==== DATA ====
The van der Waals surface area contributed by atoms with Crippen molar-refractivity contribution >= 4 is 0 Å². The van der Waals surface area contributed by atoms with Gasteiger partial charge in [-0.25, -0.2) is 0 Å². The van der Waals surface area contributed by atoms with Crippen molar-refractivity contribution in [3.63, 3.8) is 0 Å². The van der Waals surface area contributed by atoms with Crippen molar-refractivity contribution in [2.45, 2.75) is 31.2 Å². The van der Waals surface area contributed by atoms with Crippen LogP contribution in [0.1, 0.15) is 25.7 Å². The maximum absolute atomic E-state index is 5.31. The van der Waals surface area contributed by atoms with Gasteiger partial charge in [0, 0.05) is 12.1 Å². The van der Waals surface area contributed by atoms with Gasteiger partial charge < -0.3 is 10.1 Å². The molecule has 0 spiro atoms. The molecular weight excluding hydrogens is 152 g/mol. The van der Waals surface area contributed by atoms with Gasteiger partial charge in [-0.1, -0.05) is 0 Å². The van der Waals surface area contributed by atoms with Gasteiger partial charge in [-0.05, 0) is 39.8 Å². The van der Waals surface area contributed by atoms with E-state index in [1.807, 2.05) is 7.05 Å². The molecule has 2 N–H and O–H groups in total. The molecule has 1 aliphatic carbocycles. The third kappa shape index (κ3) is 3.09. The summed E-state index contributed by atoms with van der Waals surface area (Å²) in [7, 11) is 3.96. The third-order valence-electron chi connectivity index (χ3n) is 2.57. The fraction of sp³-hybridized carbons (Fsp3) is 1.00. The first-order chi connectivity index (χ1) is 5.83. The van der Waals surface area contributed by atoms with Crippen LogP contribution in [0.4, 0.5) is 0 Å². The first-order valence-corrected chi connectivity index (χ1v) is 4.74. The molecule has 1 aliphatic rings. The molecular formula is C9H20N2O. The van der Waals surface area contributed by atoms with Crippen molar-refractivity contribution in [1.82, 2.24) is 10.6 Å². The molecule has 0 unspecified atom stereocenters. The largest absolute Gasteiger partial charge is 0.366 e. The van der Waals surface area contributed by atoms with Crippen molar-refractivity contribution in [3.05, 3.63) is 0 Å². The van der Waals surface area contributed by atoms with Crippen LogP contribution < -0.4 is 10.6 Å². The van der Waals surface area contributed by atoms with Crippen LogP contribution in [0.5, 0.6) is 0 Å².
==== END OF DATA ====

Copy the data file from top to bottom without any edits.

The van der Waals surface area contributed by atoms with Crippen molar-refractivity contribution >= 4 is 0 Å². The van der Waals surface area contributed by atoms with Gasteiger partial charge in [-0.25, -0.2) is 0 Å². The van der Waals surface area contributed by atoms with Crippen molar-refractivity contribution in [3.63, 3.8) is 0 Å². The van der Waals surface area contributed by atoms with Crippen molar-refractivity contribution in [2.45, 2.75) is 31.2 Å². The van der Waals surface area contributed by atoms with Crippen LogP contribution in [0.1, 0.15) is 25.7 Å². The maximum absolute atomic E-state index is 5.31. The van der Waals surface area contributed by atoms with Gasteiger partial charge in [0, 0.05) is 12.1 Å². The van der Waals surface area contributed by atoms with Gasteiger partial charge < -0.3 is 10.1 Å². The molecule has 0 spiro atoms. The molecular weight excluding hydrogens is 152 g/mol. The van der Waals surface area contributed by atoms with Gasteiger partial charge in [-0.1, -0.05) is 0 Å². The van der Waals surface area contributed by atoms with Gasteiger partial charge in [-0.05, 0) is 39.8 Å². The van der Waals surface area contributed by atoms with E-state index in [1.807, 2.05) is 7.05 Å². The molecule has 2 N–H and O–H groups in total. The molecule has 1 aliphatic carbocycles. The third kappa shape index (κ3) is 3.09. The summed E-state index contributed by atoms with van der Waals surface area (Å²) in [7, 11) is 3.96. The third-order valence-electron chi connectivity index (χ3n) is 2.57. The fraction of sp³-hybridized carbons (Fsp3) is 1.00. The first-order chi connectivity index (χ1) is 5.83. The van der Waals surface area contributed by atoms with Crippen LogP contribution in [0.4, 0.5) is 0 Å². The first-order valence-corrected chi connectivity index (χ1v) is 4.74. The molecule has 1 aliphatic rings. The molecular formula is C9H20N2O. The van der Waals surface area contributed by atoms with Crippen molar-refractivity contribution in [1.82, 2.24) is 10.6 Å². The molecule has 0 unspecified atom stereocenters. The largest absolute Gasteiger partial charge is 0.366 e. The van der Waals surface area contributed by atoms with Crippen molar-refractivity contribution in [3.05, 3.63) is 0 Å². The van der Waals surface area contributed by atoms with Crippen LogP contribution < -0.4 is 10.6 Å². The van der Waals surface area contributed by atoms with Crippen LogP contribution in [0.5, 0.6) is 0 Å².